Three doses of Pfizer and BioNTech's COVID-19 vaccine may protect against the new omicron variant similarly well as two doses did against the original coronavirus strain, according to preliminary data from laboratory testing released by the companies Wednesday.
Blood samples from individuals who only received two doses of the shot, however, showed a significant reduction in virus-neutralizing antibodies when tested against omicron, suggesting that people who have not received a booster may be vulnerable to infection.
"The new data ... shows us that the first line of defense with two doses of vaccination might be compromised and three doses of vaccination are required to restore protection," said Ugur Sahin, BioNTech's CEO, in a press conference Wednesday.
The results, which were released via press release and are not peer reviewed, both highlight the threat posed by omicron and offer some hope that vaccines can still effectively guard against the variant. Importantly, Pfizer and BioNTech, as well as many scientists, expect that vaccination should still prevent severe disease, even without a booster dose.
Researchers around the world have rushed to assess omicron's potential to evade the immune defenses generated by vaccination or past infection. The data from Pfizer and BioNTech are some of the first to emerge since omicron's identification by scientists in South Africa roughly two weeks ago. The large number of mutations found in omicron, particularly in regions of the virus that are targeted by COVID-19 vaccines, quickly led to alarm that it may pose a greater danger than the now dominant delta variant.
While there are some tentative signs that omicron infections may result in more mild cases, much remains unclear about the variant, including how its genetic differences will affect the protection of available vaccines.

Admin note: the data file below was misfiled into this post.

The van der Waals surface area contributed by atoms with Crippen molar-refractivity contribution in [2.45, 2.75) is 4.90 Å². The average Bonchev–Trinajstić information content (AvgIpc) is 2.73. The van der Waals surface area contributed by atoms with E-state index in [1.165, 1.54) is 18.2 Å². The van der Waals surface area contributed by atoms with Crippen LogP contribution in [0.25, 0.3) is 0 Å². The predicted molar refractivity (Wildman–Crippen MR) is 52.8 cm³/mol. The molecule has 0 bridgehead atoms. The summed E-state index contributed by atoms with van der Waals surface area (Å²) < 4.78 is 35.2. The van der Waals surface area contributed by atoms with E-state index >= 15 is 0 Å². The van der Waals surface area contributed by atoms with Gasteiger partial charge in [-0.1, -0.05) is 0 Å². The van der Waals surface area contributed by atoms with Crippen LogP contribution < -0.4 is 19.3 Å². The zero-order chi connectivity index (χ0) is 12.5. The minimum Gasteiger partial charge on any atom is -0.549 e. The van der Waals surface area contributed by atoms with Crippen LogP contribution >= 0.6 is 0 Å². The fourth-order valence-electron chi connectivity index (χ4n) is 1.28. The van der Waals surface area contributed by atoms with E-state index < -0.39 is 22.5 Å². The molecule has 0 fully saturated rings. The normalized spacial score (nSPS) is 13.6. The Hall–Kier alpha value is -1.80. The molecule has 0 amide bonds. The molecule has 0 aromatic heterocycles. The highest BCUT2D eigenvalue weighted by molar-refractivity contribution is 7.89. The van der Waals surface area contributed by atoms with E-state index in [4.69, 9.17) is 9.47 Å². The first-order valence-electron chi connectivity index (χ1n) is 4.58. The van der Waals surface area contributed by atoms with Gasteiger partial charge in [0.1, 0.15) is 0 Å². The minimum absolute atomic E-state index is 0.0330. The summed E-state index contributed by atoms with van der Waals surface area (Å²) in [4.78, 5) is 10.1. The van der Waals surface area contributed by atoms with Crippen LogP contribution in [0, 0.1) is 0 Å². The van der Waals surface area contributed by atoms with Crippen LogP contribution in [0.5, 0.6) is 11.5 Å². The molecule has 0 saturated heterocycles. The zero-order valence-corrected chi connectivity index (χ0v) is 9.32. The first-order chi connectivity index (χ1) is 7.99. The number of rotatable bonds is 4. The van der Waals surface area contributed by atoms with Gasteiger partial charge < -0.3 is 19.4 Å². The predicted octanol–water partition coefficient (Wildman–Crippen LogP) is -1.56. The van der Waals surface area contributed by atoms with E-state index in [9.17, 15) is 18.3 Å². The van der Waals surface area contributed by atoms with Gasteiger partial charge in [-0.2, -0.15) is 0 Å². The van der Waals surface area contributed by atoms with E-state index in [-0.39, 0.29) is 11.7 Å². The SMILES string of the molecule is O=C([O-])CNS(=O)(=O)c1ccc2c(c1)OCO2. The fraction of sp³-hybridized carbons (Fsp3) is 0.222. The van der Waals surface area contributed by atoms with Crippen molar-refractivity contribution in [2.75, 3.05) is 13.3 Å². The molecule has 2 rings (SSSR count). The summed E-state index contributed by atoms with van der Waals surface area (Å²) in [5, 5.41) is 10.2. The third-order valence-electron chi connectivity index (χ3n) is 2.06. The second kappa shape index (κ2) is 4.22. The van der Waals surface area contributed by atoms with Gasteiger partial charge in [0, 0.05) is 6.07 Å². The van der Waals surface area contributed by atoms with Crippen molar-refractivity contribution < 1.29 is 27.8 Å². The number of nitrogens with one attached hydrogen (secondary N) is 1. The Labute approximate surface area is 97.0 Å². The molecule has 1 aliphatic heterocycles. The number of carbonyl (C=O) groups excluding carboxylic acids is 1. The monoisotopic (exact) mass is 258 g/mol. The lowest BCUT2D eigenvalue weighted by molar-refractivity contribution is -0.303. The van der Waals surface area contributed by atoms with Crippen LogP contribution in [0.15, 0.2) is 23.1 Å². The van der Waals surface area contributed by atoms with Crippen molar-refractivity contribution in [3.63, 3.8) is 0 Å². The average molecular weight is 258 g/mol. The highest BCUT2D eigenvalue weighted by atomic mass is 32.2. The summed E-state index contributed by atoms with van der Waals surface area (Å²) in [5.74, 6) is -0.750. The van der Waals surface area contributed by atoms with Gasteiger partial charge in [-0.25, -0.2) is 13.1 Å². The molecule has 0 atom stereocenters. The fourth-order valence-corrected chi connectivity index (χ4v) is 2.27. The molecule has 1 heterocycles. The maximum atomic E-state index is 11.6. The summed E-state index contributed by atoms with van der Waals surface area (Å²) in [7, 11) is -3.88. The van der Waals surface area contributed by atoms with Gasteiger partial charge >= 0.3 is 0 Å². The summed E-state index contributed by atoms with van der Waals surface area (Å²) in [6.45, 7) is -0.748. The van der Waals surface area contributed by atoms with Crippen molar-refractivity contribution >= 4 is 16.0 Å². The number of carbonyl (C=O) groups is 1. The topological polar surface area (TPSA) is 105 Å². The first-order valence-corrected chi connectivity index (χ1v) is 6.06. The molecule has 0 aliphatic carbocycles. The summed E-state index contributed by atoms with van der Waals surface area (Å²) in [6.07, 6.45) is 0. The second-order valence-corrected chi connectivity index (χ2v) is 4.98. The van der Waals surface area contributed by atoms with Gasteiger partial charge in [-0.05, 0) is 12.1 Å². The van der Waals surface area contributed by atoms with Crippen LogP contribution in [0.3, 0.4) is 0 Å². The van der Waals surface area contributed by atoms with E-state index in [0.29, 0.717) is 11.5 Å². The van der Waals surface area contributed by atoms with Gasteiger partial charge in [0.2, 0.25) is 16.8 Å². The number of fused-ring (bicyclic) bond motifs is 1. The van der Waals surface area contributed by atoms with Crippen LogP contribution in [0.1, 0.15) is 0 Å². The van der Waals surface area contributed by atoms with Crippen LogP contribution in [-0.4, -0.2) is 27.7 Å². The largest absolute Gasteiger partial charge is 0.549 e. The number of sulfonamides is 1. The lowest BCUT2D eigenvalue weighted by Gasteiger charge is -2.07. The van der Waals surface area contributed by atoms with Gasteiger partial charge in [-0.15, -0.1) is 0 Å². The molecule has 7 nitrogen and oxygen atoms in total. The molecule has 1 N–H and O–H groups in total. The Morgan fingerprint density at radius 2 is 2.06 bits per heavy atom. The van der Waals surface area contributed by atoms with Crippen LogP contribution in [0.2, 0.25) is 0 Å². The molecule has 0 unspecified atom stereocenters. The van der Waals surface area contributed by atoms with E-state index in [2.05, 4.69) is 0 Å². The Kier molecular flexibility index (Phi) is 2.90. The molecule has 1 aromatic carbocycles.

An unpublished study, released online Tuesday by scientists from the Africa Health Research Institute, gave the first glimpse. Their data showed that, while omicron does not completely escape Pfizer and BioNTech's vaccine, neutralizing antibody levels after two doses were as much as 40-fold lower versus the variant than against the original coronavirus strain. That figure, however, is preliminary and could be adjusted as more research is completed.
Pfizer and BioNTech's results indicated a smaller, but still significant, 25-fold reduction in antibody levels versus omicron after two doses. A third dose, however, raised antibody levels by a similar amount, roughly matching the response generated against the original coronavirus strain by two doses. It's unclear how long the additional benefits of the booster might last, though, or whether another shot would eventually be required to maintain protection.
The data show omicron is "still not a complete escape variant," BioNTech's Sahin said Wednesday. "It is a partial escape variant, and that means the virus can be neutralized by high [levels] of neutralizing antibodies."
Antibody levels, while correlated with the degree of vaccine protection, aren't the only immune defenders that respond to viral infections. Researchers, as well as Pfizer and BioNTech, think immune cells known as T cells could play an important role in protecting against COVID-19, particularly more severe disease.
According to the companies, T cells stirred up by vaccination target areas on the coronavirus that are largely not affected by omicron's many mutations.
As T cells and other parts of the immune system play a role in protection, reductions in antibody levels may not translate exactly to lower efficacy. A 25-fold drop in antibodies, for instance, doesn't necessarily indicate a 25-fold decline in overall vaccine effectiveness.
Pfizer and BioNTech carried out this first round of testing using engineered "pseudo-virus" forms of omicron, which may not fully replicate the antibody response to the live virus. The companies are conducting additional laboratory testing.
While a booster may maintain protection versus omicron, the drugmakers are still moving forward with development of an omicron-specific booster, as are other vaccine makers like Moderna.
Work on that shot began Nov. 25 and the companies expect they could have it ready within 100 days, depending on the amount of testing regulators might require. Pfizer and BioNTech are currently targeting availability by March, although Sahin said Wednesday it's still not clear whether an omicron booster would be needed.
"In the next few weeks more data will emerge in order to answer the question whether or not or when we need an omicron vaccine," Sahin said.
Pfizer and BioNTech anticipate they can produce 4 billion doses of their vaccine next year, and could transition some of that capacity toward an omicron booster. Initially, however, supplies of a tailored shot wouldn't be broadly available, Sahin said.